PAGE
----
Wow! For a few years now we’ve been reading story after story about the dismal economy. And yes, I am concerned enough about myself. But I feel confident that if I continue to show my value to my employer, things will be just fine.
It’s my children that I really worry about. With a son in high school and a daughter in middle school, I worry about them making all the right moves to make their career starts successful.
So what can a concerned parent do? Well, here are a few things my wife and I have done, and a couple of added factors leaning in their favor:
- My wife and I have very closely monitored our kids’ progress in school, from grades K-6 specifically. After that, they have shown the discipline instilled in them to pretty well succeed on their own.
- Make the kids do chores on a regular, set schedule. Yes, we do give a modest allowance, but nothing exorbitant. I think this helps to instill a work ethic and learning the value of a dollar.
- We do not buy our kids whatever they want on a whim. We do treat our kids now and then, but not every little (or big) thing they ask for. Also, if they want something expensive, ridiculous, or both, they have to save their own money to make the purchase (e.g. a two-wheeled skateboard, expensive gym shoes).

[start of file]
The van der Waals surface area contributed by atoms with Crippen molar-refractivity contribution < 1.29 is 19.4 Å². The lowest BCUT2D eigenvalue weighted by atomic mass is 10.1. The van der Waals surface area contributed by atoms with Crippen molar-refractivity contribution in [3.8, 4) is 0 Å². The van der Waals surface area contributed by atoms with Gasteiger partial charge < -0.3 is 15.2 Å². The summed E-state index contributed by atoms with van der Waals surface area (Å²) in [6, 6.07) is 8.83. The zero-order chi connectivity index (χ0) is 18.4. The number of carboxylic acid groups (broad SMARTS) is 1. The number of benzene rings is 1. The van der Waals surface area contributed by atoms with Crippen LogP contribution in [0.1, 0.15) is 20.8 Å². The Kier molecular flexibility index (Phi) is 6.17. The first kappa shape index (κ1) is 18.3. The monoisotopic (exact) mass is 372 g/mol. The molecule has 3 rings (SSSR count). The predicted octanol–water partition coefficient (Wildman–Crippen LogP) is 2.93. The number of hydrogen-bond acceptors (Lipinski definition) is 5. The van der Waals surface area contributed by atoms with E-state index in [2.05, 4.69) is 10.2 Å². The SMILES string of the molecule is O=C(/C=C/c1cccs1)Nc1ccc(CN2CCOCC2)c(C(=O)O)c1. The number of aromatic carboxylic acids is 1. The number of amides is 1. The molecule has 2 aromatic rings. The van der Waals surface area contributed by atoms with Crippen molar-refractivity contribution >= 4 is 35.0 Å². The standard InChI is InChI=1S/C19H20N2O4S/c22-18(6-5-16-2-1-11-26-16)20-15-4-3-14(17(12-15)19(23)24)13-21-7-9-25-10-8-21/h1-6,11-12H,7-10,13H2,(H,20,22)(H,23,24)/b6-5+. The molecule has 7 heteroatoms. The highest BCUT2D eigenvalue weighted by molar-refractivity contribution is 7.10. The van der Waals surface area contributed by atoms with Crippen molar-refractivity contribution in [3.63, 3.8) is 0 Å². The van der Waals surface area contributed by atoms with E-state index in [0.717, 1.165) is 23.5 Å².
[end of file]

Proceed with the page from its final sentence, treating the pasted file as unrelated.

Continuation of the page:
- We laid down the ultimatum that they must have some kind of job (working for family or relatives doesn’t count) by age 16. If they know this several years in advance, they know that it is a reality that WILL happen, without exception. Some parents would argue that 16 is too young, others too old, which is okay. We just felt that we needed to make our expectations very clear on this. And no, playing sports does not excuse you from this expectation. Even mowing the lawn for a neighbor counts as a job, and any teenager can squeeze that in during summer vacation.
- My kids’ competition for jobs is pretty light, I think, judging from the lazy and spoiled attitudes of their counterparts.
- Beginning when they are very young, keep talking to the kids about school, work, careers, and work ethic.
- Keep abreast of the trends in careers with growth potential, and give that information to your kids. They need to know what careers and college majors have the most potential, and which ones are dead ends.
And so here we are at the point when my son, after much nagging, finally got his first “real” job, so I consider that to be the first big step behind us. And his much younger sister, who is more desirous of money, is working on her babysitting brochure as we speak.
If you read the following articles, and others like them, things do not look good for today’s youth. But I will never give up on the idea that if they want to work, and have a strong work ethic and character, kids can succeed even in these trying times.
Employment Rate For Young Adults Lowest In 60 Years, Study Says – Huffington Post – 4/12/12
25 College Majors with the Highest Unemployment Rates – CBS News – 11/16/11
The 10 Fastest Dying Industries in America – Business Insider – 4/11/12